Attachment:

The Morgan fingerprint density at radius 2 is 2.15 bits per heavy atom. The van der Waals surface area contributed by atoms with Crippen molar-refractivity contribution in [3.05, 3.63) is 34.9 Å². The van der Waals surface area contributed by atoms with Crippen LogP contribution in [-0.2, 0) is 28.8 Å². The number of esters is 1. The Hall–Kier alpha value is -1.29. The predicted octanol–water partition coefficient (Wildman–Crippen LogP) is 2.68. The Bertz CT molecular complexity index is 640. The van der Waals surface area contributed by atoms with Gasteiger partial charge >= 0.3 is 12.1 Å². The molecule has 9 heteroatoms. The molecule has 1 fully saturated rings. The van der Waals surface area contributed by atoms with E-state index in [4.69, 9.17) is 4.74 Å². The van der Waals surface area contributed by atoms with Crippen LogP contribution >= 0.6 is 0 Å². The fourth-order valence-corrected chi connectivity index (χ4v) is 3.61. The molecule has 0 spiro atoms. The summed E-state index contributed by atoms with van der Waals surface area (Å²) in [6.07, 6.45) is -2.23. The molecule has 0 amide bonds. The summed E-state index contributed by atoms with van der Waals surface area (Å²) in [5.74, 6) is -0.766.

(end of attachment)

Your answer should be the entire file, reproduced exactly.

The Morgan fingerprint density at radius 2 is 2.15 bits per heavy atom. The van der Waals surface area contributed by atoms with Crippen molar-refractivity contribution in [3.05, 3.63) is 34.9 Å². The van der Waals surface area contributed by atoms with Crippen LogP contribution in [-0.2, 0) is 28.8 Å². The number of esters is 1. The Hall–Kier alpha value is -1.29. The predicted octanol–water partition coefficient (Wildman–Crippen LogP) is 2.68. The Bertz CT molecular complexity index is 640. The van der Waals surface area contributed by atoms with Gasteiger partial charge >= 0.3 is 12.1 Å². The molecule has 9 heteroatoms. The molecule has 1 fully saturated rings. The van der Waals surface area contributed by atoms with E-state index in [4.69, 9.17) is 4.74 Å². The van der Waals surface area contributed by atoms with Crippen LogP contribution >= 0.6 is 0 Å². The fourth-order valence-corrected chi connectivity index (χ4v) is 3.61. The molecule has 0 spiro atoms. The summed E-state index contributed by atoms with van der Waals surface area (Å²) in [6.07, 6.45) is -2.23. The molecule has 0 amide bonds. The summed E-state index contributed by atoms with van der Waals surface area (Å²) in [5.74, 6) is -0.766.